Wageningen heads the list of top ten universities which give the most financial help to students who take longer to complete their studies because of circumstances beyond their control or spending a year on an executive board. The national students' union LSVb presented this research finding on Monday.
'We feel that such bursaries are very important,' says Liesbeth van der Linden, administrative officer of Education & Research. 'However, these figures paint a somewhat distorted picture. The bursaries are like an umbrella on top of existing measures. One university may have more under this umbrella than another.'
For example, Wageningen University uses about a quarter of the available two million euros to pay for the two-year MSc programme in Social Sciences. 'Seldom does a university compensate for a shortage in the study grant.' There are also almost 900,000 euros available for scholarships for non-European students.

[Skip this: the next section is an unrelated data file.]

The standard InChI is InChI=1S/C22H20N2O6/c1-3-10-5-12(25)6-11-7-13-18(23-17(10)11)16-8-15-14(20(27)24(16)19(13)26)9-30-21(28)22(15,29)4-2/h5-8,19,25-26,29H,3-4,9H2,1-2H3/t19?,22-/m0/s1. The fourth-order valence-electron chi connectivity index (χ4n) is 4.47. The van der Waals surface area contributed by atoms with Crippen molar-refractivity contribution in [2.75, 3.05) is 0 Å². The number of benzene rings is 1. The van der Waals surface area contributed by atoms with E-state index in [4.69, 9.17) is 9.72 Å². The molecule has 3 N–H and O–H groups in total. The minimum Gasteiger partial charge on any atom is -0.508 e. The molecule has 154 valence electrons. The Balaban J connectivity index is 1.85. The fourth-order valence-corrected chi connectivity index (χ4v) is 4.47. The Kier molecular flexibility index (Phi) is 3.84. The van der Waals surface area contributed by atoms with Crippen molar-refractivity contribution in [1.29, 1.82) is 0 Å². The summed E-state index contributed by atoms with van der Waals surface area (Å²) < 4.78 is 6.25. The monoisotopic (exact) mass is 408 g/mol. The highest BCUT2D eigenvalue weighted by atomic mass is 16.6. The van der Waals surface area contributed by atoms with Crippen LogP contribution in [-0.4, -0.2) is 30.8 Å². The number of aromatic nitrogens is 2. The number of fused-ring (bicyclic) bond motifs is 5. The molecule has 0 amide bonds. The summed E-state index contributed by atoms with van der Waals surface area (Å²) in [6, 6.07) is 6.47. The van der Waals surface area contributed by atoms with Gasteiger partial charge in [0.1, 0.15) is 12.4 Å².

In addition, the FOS-portion - the financial support for student executives - is relatively high. Van der Linden: 'Wageningen is a small city with a small university. But we have the full range of student organizations: student societies, sport clubs, choirs, study societies. A society in a city such as Utrecht may have more members, but its executive board is just as big and has just as much to do.'
The LSVb study also suggests that applied sciences universities are less generous than universities. Less is put aside, not just for scholarships for student executives, but also to help students to graduate. According to the LSVb, this is because students in applied sciences universities are less aware of the existence of the fund. Van Hall Larenstein is not among the top ten in the LSVb study.